Intel's Ivy Bridge-EX Gains Power Over IBM

CIOReview Team | Saturday, 06 June 2015, 07:33 IST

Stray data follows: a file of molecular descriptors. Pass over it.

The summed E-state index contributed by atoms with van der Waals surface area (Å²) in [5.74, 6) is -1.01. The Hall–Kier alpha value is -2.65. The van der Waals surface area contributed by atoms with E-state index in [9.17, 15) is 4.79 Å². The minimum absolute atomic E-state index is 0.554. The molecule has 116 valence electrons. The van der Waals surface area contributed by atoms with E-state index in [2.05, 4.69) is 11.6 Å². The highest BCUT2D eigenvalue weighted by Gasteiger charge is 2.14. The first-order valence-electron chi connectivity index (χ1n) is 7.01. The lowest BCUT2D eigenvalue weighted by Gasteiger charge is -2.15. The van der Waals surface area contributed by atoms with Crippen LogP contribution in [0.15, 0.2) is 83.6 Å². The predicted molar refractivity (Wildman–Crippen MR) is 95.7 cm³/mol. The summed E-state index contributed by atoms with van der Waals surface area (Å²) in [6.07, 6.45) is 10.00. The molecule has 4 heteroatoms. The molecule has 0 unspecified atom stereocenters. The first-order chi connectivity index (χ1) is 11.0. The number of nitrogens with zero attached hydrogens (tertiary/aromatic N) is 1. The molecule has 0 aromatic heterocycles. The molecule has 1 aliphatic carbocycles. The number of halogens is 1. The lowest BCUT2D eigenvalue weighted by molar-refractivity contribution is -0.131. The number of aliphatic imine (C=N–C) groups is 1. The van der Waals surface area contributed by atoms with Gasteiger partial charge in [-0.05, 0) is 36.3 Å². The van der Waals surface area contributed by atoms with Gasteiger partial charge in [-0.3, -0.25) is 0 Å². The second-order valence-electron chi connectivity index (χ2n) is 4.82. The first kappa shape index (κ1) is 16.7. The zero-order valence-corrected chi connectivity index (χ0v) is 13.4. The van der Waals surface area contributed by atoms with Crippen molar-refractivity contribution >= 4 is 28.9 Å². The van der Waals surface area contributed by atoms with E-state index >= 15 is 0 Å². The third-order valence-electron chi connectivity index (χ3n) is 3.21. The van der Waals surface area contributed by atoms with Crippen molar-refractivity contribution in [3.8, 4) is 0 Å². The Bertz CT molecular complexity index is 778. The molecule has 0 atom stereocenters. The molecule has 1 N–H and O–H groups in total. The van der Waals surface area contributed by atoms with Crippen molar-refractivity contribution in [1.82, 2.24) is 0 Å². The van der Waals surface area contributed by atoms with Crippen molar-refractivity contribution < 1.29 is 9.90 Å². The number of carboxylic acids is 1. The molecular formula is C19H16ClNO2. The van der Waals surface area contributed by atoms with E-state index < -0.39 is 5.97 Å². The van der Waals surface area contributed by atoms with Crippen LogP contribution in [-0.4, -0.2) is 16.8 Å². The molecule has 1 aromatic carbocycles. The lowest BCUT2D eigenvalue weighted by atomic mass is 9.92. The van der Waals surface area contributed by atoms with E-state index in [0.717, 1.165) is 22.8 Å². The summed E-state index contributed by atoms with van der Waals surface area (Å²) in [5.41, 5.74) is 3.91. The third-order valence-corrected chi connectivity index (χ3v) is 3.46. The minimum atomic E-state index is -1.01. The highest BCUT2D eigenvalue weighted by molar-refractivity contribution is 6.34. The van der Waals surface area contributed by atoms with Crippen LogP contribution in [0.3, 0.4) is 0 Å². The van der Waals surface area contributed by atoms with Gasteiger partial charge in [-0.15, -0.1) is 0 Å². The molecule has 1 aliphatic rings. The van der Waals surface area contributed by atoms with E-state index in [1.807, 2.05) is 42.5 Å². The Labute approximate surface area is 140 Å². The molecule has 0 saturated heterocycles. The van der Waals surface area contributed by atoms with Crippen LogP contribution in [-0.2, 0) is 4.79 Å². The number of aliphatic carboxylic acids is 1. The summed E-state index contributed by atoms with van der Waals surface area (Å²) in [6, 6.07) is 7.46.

As the server world is moving from high end to commodity X86 systems the market share has reduced, and IBM’s POWER, which is a series of high performance microprocessors, that is based on RISC architecture, is facing the brunt of it. Going by the looks of it, it seems like Intel’s Ivy Bridge-EX may overtake IBM’s POWER. IBM’s, soon to be introduced, POWER 8 with its chunky design and thermal envelope is touted to be a performance mean machine. IBM with major improvements to its chip has come up with POWER 8, which is much stronger than the POWER 7+ chips which were engineering feats when they were launched. According to Ashraf Eassa, The Motley Fool, the earnings report for IBM does not look good. The report reveals that the overall systems revenue has declined by 25 percent, and the sales of the POWER systems too have declined. This means that IBM is in a bad phase and seems to be waging a losing battle of architecture against Intel’s X86. The other important thing which points to the fact that IBM is going through a bad patch is that the company is ready to license its POWER 8 micro-architecture to anyone who will use the IP and it has also taken the ARM processor licenses itself for some of its lower-end network routers, switches; and the company must also develop instruction set based IP with regards to POWER for its custom chip clients. The value of Intel’s Ivy Bridge-EX, which uses specialized chips based on its superior PC-cores, is soaring over IBM’s POWER and has also captured the server market. Ivy Bridge-EX’s 15-core chip comes with a super fast memory support, improved cores and cache structure, and will be built on Intel’s 22-nanometer process which enables better performance with closely packed elements. With IBM selling off its System x to Lenovo and POWER getting weak, it boosted Intel’s growth and also increased its architectural skill across the compute continuum; looks like IBM will just have to hold on tight to its software and services to survive.

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